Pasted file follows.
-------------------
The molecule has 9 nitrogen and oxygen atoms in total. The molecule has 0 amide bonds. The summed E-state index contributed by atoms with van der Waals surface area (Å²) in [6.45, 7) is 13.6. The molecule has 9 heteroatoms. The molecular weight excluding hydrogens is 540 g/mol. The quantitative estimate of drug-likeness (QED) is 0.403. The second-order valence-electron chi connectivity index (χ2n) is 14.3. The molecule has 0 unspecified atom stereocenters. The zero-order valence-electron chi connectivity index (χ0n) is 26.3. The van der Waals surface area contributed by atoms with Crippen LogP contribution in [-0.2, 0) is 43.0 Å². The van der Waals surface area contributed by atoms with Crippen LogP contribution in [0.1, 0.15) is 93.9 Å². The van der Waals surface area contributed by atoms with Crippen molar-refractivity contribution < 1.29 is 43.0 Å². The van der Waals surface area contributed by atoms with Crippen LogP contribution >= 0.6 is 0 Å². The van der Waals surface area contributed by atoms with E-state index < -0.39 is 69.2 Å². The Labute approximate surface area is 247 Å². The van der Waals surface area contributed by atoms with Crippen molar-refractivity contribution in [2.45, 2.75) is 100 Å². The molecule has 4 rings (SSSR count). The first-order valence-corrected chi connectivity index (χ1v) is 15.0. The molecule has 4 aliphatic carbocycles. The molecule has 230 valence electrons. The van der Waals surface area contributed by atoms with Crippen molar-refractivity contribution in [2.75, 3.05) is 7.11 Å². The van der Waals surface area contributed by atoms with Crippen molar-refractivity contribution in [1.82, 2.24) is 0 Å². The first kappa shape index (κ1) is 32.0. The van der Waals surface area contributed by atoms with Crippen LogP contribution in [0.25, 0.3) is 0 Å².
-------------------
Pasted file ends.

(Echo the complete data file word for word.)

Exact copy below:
The molecule has 9 nitrogen and oxygen atoms in total. The molecule has 0 amide bonds. The summed E-state index contributed by atoms with van der Waals surface area (Å²) in [6.45, 7) is 13.6. The molecule has 9 heteroatoms. The molecular weight excluding hydrogens is 540 g/mol. The quantitative estimate of drug-likeness (QED) is 0.403. The second-order valence-electron chi connectivity index (χ2n) is 14.3. The molecule has 0 unspecified atom stereocenters. The zero-order valence-electron chi connectivity index (χ0n) is 26.3. The van der Waals surface area contributed by atoms with Crippen LogP contribution in [-0.2, 0) is 43.0 Å². The van der Waals surface area contributed by atoms with Crippen LogP contribution in [0.1, 0.15) is 93.9 Å². The van der Waals surface area contributed by atoms with Crippen molar-refractivity contribution < 1.29 is 43.0 Å². The van der Waals surface area contributed by atoms with Crippen LogP contribution >= 0.6 is 0 Å². The van der Waals surface area contributed by atoms with E-state index < -0.39 is 69.2 Å². The Labute approximate surface area is 247 Å². The van der Waals surface area contributed by atoms with Crippen molar-refractivity contribution in [2.45, 2.75) is 100 Å². The molecule has 4 rings (SSSR count). The first-order valence-corrected chi connectivity index (χ1v) is 15.0. The molecule has 4 aliphatic carbocycles. The molecule has 230 valence electrons. The van der Waals surface area contributed by atoms with Crippen molar-refractivity contribution in [2.75, 3.05) is 7.11 Å². The van der Waals surface area contributed by atoms with Crippen molar-refractivity contribution in [1.82, 2.24) is 0 Å². The first kappa shape index (κ1) is 32.0. The van der Waals surface area contributed by atoms with Crippen LogP contribution in [0.25, 0.3) is 0 Å².